There are two general targets in quality improvement: individuals and systems. Systems approaches offer far better results. Where I live, there are legally protected ways to internally report errors. Such incident reporting is specifically designed to promote systems improvements. Filing such an Incident Report lessens liability, but nurses look at them as trouble, “getting written up.” Why? On paper, managers use reported errors to find ways to prevent more such errors. In reality, they often seek the cheapest, easiest path, using “blame and train.” They simply blame someone and offer them mandatory training and/or punishment: problem “solved.” It’s perfectionism’s dark side.
I once attended a lecture by a US National Transportation Safety Board (USNTB) official. He said that pilots and other airplane crew members were often severely sleep deprived and fell asleep on the job. One crew member even fell asleep in flight in front of a TV crew doing a story on the issue! He told us about an accident he’d investigated. An entire crew – pilot, copilot, everyone – fell asleep on a long flight. The autopilot handled things fine until one of the engines failed. The autopilot steered hard to account for it, but only the pilot could make the necessary adjustments, and he was asleep. So the plane gradually tilted more and more to the left until it triggered an alarm. The pilot woke up and made a disastrous mistake: he forced the stick from hard right to straight. This large commercial jetliner flipped over sideways, completely upside down and around again to upright, losing thousands of feet of altitude and nearly ripping the wings off.
Question: how could flying possibly be safe with pilots falling asleep? First, let’s imagine a “blame and train” approach. Would it help? It would certainly look decisive, yet it wouldn’t really change anything. Sleep deprivation would persist, and pilots would continue to fall asleep. Accidents would continue, much the way errors tend to continue in health care. But airlines focus on systems instead. The auto-pilot adjusting to the lost engine was one such system: it protected the passengers for some time while the pilot slept. The lecturer described a never-ending, ever-growing array of adaptations. Each time an error occurred, they’d adjust systems somehow to make that error easier to avoid and/or less likely to cause harm. The systems approach assumes people aren’t perfect and it seeks ways to better protect us from our mistakes. NTSB was exploring ways to help pilots stay awake, for instance. As a result, airlines have a far better safety record than do car drivers, or hospitals for that matter.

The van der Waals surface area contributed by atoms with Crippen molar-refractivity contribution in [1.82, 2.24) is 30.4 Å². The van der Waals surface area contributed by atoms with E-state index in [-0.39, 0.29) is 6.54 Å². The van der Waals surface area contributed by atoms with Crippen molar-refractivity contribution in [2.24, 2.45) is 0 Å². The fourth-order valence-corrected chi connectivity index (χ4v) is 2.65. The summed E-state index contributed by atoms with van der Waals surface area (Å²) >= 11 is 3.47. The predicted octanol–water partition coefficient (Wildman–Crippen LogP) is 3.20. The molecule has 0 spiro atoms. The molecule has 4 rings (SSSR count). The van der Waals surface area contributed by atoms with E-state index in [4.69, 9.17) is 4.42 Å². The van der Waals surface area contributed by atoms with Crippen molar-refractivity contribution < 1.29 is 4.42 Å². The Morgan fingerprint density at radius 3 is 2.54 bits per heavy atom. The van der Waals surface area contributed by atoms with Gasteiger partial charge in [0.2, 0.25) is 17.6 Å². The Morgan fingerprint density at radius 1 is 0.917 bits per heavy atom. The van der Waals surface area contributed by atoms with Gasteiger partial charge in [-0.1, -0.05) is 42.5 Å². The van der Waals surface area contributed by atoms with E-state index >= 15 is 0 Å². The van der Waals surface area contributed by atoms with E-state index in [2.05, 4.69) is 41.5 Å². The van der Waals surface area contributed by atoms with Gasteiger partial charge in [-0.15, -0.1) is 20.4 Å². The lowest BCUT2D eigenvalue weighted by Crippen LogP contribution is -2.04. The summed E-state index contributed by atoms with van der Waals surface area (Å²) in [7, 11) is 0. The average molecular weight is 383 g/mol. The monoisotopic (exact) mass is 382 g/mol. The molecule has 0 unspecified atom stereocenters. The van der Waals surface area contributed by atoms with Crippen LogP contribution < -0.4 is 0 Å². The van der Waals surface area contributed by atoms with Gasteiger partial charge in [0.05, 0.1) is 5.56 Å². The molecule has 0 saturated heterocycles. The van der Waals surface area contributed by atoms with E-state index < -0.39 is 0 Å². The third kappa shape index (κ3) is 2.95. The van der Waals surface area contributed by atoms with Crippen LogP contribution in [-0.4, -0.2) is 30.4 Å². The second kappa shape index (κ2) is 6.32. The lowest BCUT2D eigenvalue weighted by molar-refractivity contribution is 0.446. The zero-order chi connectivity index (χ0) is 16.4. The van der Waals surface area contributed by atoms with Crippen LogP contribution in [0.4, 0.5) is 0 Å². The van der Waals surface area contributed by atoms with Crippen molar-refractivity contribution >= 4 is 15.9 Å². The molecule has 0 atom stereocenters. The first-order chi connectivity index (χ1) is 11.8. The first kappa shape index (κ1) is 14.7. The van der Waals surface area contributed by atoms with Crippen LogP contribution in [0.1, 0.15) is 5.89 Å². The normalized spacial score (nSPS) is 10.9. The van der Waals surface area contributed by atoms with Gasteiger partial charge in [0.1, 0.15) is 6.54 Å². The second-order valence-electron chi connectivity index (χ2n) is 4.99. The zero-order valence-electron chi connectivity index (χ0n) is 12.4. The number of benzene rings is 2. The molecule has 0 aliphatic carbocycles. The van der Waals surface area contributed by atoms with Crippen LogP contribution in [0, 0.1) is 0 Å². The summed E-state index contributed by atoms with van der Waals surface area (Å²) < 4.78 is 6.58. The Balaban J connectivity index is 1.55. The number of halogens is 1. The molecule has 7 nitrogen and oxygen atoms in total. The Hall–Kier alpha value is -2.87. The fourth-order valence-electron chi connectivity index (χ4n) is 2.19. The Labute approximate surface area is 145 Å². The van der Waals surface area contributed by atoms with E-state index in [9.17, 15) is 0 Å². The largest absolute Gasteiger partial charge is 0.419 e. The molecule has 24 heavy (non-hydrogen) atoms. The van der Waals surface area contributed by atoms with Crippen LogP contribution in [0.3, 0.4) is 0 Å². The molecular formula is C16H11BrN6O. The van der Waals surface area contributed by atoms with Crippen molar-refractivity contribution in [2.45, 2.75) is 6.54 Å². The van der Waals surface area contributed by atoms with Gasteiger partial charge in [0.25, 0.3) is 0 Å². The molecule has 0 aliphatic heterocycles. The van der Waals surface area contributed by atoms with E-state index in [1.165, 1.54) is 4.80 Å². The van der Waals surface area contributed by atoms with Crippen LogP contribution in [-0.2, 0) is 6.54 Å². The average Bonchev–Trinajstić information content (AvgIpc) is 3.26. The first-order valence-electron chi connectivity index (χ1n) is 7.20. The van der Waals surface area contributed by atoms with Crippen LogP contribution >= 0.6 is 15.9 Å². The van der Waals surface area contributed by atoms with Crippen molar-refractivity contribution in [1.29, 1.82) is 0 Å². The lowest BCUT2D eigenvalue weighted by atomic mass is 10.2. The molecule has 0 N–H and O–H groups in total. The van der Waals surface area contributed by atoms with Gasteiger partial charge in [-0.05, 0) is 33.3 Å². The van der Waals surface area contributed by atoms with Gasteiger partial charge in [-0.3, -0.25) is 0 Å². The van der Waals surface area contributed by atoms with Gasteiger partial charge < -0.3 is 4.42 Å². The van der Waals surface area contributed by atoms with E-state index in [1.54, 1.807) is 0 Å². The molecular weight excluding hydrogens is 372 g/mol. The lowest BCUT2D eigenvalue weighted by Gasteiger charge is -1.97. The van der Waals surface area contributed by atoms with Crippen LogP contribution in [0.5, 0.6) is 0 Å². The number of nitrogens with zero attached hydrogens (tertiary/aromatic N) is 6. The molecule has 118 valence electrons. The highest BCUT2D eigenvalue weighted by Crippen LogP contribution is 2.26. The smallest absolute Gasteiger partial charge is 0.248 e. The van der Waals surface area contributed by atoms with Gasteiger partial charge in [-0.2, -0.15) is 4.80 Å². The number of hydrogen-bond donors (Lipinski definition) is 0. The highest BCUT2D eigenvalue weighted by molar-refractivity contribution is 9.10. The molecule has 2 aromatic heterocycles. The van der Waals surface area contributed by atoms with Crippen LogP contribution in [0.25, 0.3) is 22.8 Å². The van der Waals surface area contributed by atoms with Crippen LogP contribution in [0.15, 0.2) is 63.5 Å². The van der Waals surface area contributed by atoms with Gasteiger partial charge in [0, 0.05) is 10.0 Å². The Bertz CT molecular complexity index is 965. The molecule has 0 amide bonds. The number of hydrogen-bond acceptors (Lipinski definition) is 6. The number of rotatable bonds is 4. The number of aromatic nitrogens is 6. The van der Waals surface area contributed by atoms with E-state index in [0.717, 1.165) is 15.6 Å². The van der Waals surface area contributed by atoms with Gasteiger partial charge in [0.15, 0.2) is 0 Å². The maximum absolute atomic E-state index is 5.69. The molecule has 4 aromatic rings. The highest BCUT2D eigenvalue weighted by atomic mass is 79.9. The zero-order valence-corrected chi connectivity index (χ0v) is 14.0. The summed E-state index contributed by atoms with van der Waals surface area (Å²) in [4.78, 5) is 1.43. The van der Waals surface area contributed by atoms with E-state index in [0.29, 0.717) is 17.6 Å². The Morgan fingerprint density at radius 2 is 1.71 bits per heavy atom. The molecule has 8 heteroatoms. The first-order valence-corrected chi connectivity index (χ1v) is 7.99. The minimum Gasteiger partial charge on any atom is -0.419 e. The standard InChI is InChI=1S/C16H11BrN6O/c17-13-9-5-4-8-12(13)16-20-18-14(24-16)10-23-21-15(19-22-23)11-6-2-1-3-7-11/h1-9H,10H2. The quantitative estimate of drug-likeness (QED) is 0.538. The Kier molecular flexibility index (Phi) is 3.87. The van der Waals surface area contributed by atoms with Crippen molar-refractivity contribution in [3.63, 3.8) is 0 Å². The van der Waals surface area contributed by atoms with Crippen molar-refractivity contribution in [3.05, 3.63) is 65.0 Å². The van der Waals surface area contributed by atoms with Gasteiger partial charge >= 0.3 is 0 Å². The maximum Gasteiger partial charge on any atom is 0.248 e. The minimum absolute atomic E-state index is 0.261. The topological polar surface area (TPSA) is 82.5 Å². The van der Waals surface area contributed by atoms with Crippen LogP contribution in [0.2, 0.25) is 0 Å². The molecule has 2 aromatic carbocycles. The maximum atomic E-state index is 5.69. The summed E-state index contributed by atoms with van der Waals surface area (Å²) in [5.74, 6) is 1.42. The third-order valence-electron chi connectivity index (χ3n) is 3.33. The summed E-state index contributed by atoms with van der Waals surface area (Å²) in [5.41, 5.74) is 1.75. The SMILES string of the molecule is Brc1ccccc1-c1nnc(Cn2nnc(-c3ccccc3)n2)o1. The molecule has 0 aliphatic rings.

Here’s another example. Imagine an Electronic medical record (EMR) system that lets you give 100 units of insulin to a patient with a blood glucose of 50. It confirms the right patient, medicine, and time, but can’t tell you that the medicine should be held, that you might well kill the patient. Now imagine you’re busy and distracted and you mistakenly give that insulin. Awful, of course! Perfectionism says you’re to blame, end of story. Yet a minor tweak to the EMR system could help all nurses prevent such an error. That’s a systems approach: assuming and accepting human fallibility allows improvement, not just blame.
Now, I can’t tell you not to expect “blame and train” from managers. I suggest you practice evidence-base care on yourself. Forget about perfection, it’s is a harmful myth that actually hurts performance over time. I don’t advocate sloppy nursing practice, far from it. Clearly, nurses must give the best care possible. I merely hope to show you how to achieve the best performance possible with the least pain and waste. I’m a nurse. I know how it feels to fear mistakes, to fear doing harm or getting in trouble. We’re human. People aren’t perfect. We make mistakes, especially with challenging work under difficult circumstances. We’re affected by the conditions under which we work, by staffing, systems, and fatigue. We need to face reality if we want to move forward to a better place for everyone. We can do better, BE better, if we aim to learn from our errors, not attack them, to adapt and grow, not stay the same. It’s far more promising and effective to improve as often as possible than it is to cling to punishing myths:
GOAL: DUMP PERFECTIONISM. WE CAN DO BETTER, HAPPIER.